While chimeric antigen receptor T-cell (CAR-T) therapy has been making waves for the last few years as a novel treatment approach in cancer, the successes have remained mostly in the realm of blood cancers. This makes a first-in-human CAR-T clinical trial that targets a solid tumor growth receptor called MUC1* stand out. At the 34th Annual Meeting & Preconference Programs of the Society for Immunotherapy of Cancer, or SITC 2019, in November 2019, Minverva Biotechnologies shared an abstract offering some details behind this trial, which began in September 2019.1

Many clinical trials have tried to target the full-length MUC1 protein and have failed. The failures are likely due to the fact that MUC1 is cleaved and released from the tumor surface, meaning any therapy that binds with it goes too. When MUC1 is cleaved, however, the binding site for a crucial growth factor receptor that Minerva is calling MUC1* is revealed, said Cynthia Bamdad, PhD, CEO of Minerva.

Leaving MUC1* exposed and unattended is like “the pin being pulled on the hand grenade,” Dr Bamdad said. When a growth factor comes along and binds to the MUC1* receptor, it causes the cancer cells to grow and become resistant to chemotherapy.

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Minerva’s new investigational CAR-T therapy aims to swoop in and bind to the MUC1* receptor to block growth factors from accessing the MUC1 cleavage product. This binding and blocking action can, theoretically, stop a tumor from growing. The CAR-T therapy also aims to kill any mutant cancer cells in its vicinity and send out a call to the patient’s immune system to produce more like-minded CAR-T cells to shrink the tumor.

“It’s a very unique approach to MUC1, and that’s why we emphasize that it’s different,” said Matt Britz, head of business development at Minerva, referring to a line in the company’s abstract that calls out previous failed trials that looked only at full-length MUC1 and not the MUC1* receptor.

Up to now, CAR-T therapy has been so specifically successful with blood cancers because they’re malignancies of B cells, which CAR T-cells can completely wipe out (it also can eliminate healthy B cells in the process, which can affect a patient’s ability to ward off infections). “The patient may get a sniffle more often, but is otherwise okay,” Dr Bamdad remarked.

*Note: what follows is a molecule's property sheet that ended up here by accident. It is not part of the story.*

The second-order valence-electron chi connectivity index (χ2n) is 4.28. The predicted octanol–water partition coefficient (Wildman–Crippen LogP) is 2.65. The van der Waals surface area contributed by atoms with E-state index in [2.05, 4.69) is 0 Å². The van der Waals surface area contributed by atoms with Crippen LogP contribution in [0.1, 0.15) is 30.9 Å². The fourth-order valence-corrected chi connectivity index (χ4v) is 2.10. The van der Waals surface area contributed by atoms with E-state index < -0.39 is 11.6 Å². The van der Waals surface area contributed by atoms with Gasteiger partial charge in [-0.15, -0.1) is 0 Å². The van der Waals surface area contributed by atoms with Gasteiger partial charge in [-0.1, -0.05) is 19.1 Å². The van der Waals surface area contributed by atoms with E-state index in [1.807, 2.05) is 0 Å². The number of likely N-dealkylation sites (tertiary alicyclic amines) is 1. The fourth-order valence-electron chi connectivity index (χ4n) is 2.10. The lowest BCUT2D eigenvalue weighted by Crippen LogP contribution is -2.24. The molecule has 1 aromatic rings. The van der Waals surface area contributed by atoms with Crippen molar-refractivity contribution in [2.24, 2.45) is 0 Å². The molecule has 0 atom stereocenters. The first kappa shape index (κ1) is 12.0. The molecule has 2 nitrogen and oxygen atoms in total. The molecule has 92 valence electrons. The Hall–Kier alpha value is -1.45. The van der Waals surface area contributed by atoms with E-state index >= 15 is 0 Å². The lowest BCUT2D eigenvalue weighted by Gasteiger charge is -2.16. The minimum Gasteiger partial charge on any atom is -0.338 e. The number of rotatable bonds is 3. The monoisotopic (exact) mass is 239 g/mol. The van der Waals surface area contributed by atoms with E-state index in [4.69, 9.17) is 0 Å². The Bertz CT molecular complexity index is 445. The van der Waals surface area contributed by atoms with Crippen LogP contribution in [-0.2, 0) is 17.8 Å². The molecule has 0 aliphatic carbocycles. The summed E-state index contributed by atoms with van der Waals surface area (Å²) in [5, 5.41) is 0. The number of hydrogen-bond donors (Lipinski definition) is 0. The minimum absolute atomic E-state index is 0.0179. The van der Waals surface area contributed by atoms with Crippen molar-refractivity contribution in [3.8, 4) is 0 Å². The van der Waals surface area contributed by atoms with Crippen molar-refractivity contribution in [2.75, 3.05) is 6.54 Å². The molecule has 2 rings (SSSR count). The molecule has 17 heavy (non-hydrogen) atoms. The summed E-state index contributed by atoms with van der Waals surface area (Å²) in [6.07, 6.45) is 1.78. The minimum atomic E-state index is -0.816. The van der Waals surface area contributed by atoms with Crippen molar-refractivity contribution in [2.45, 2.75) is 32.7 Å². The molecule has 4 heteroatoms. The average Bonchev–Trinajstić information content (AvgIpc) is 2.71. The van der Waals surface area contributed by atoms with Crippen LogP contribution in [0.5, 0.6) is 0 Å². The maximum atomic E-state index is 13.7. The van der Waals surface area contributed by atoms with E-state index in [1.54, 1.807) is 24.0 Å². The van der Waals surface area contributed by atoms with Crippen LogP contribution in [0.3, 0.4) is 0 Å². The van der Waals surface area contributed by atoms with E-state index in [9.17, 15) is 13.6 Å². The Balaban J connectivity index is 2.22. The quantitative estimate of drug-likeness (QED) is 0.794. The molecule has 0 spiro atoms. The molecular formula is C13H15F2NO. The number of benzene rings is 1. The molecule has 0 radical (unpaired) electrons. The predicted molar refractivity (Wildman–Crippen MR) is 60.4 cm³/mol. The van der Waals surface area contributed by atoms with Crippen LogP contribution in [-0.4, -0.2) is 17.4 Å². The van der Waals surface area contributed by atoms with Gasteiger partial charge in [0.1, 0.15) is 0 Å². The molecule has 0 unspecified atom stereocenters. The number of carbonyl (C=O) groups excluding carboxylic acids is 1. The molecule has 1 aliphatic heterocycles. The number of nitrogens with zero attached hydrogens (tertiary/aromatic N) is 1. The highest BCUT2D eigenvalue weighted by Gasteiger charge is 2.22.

But this same approach doesn’t work with solid tumors because they have no B-cell equivalent. It’s been a challenge to find a solid tumor target that is not also present on healthy cells, which, if wiped out, could negatively impact a patient’s chances of survival.

“Our approach is unique in that the CAR-T that we developed binds to the part of MUC1* that is masked on healthy tissue,” she said. “The CAR-T cells very selectively bind to and kill the tumor cells.”

Dr Bamdad also said that MUC1*, which is expressed aberrantly in 95% of breast cancers, 83% of ovarian cancers, 78% of pancreatic cancers, and 71% of lung cancers, is the closest thing there is to a B-cell equivalent in solid tumors.

“If this trial is successful, it will be a major step forward toward CAR-T cures for solid-tumor cancers, which make up 93% of all cancers,” Dr Bamdad added.

Britz said that an obstacle in getting CAR-T therapy to go mainstream is that it’s still seen as being prohibitively expensive — but he remains hopeful that as there are more successes in trials, there will be a parallel effort to bring the cost down. “I think we’re in a paradigm shift in the way that cancer is going to be treated,” he said.


Bamdad C, Stewart A, Huang P, Smagghe B, Moe S, Swanson T, Jeon T, Page D, Mathavan K, Grant T, Herrup R. Poster presented at: the 34th Annual Meeting & Preconference Programs (SITC 2019); November 6–10, 2019; National Harbor, MD. Abstract P150.